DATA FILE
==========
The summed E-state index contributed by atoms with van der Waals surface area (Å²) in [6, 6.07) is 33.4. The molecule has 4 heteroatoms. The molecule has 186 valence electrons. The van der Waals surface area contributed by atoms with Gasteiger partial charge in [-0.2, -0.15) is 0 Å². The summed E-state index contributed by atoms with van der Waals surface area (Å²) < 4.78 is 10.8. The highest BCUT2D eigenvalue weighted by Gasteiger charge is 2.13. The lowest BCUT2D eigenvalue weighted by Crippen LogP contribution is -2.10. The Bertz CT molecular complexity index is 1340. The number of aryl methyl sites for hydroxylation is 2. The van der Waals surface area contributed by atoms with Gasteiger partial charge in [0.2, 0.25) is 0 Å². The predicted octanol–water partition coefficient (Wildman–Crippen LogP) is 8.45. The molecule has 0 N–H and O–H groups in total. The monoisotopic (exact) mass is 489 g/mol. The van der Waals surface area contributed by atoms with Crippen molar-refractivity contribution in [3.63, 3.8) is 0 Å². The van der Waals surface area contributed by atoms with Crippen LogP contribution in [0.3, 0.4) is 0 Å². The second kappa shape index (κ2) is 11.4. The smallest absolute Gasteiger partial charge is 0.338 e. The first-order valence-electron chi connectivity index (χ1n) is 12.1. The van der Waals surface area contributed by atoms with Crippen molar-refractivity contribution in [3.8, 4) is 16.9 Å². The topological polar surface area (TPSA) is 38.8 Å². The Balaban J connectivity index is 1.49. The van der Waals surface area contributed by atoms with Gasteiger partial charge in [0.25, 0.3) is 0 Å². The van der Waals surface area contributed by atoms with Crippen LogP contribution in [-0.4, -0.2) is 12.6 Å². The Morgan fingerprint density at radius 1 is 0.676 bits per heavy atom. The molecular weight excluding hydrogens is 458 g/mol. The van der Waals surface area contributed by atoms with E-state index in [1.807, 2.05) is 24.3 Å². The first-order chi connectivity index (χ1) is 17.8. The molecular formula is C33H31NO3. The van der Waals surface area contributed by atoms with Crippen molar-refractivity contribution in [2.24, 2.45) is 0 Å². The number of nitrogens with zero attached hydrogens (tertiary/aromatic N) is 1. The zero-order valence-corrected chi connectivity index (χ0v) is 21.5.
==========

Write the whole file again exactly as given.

The summed E-state index contributed by atoms with van der Waals surface area (Å²) in [6, 6.07) is 33.4. The molecule has 4 heteroatoms. The molecule has 186 valence electrons. The van der Waals surface area contributed by atoms with Gasteiger partial charge in [-0.2, -0.15) is 0 Å². The summed E-state index contributed by atoms with van der Waals surface area (Å²) < 4.78 is 10.8. The highest BCUT2D eigenvalue weighted by Gasteiger charge is 2.13. The lowest BCUT2D eigenvalue weighted by Crippen LogP contribution is -2.10. The Bertz CT molecular complexity index is 1340. The number of aryl methyl sites for hydroxylation is 2. The van der Waals surface area contributed by atoms with Gasteiger partial charge in [0.2, 0.25) is 0 Å². The predicted octanol–water partition coefficient (Wildman–Crippen LogP) is 8.45. The molecule has 0 N–H and O–H groups in total. The monoisotopic (exact) mass is 489 g/mol. The van der Waals surface area contributed by atoms with Crippen molar-refractivity contribution in [3.63, 3.8) is 0 Å². The van der Waals surface area contributed by atoms with Crippen LogP contribution in [0.3, 0.4) is 0 Å². The second kappa shape index (κ2) is 11.4. The smallest absolute Gasteiger partial charge is 0.338 e. The first-order valence-electron chi connectivity index (χ1n) is 12.1. The van der Waals surface area contributed by atoms with Crippen molar-refractivity contribution in [3.8, 4) is 16.9 Å². The topological polar surface area (TPSA) is 38.8 Å². The Balaban J connectivity index is 1.49. The van der Waals surface area contributed by atoms with Gasteiger partial charge in [0.25, 0.3) is 0 Å². The van der Waals surface area contributed by atoms with Crippen LogP contribution in [-0.4, -0.2) is 12.6 Å². The Morgan fingerprint density at radius 1 is 0.676 bits per heavy atom. The molecular weight excluding hydrogens is 458 g/mol. The van der Waals surface area contributed by atoms with E-state index in [1.807, 2.05) is 24.3 Å². The first-order chi connectivity index (χ1) is 17.8. The molecular formula is C33H31NO3. The van der Waals surface area contributed by atoms with Crippen molar-refractivity contribution in [2.24, 2.45) is 0 Å². The number of nitrogens with zero attached hydrogens (tertiary/aromatic N) is 1. The zero-order valence-corrected chi connectivity index (χ0v) is 21.5.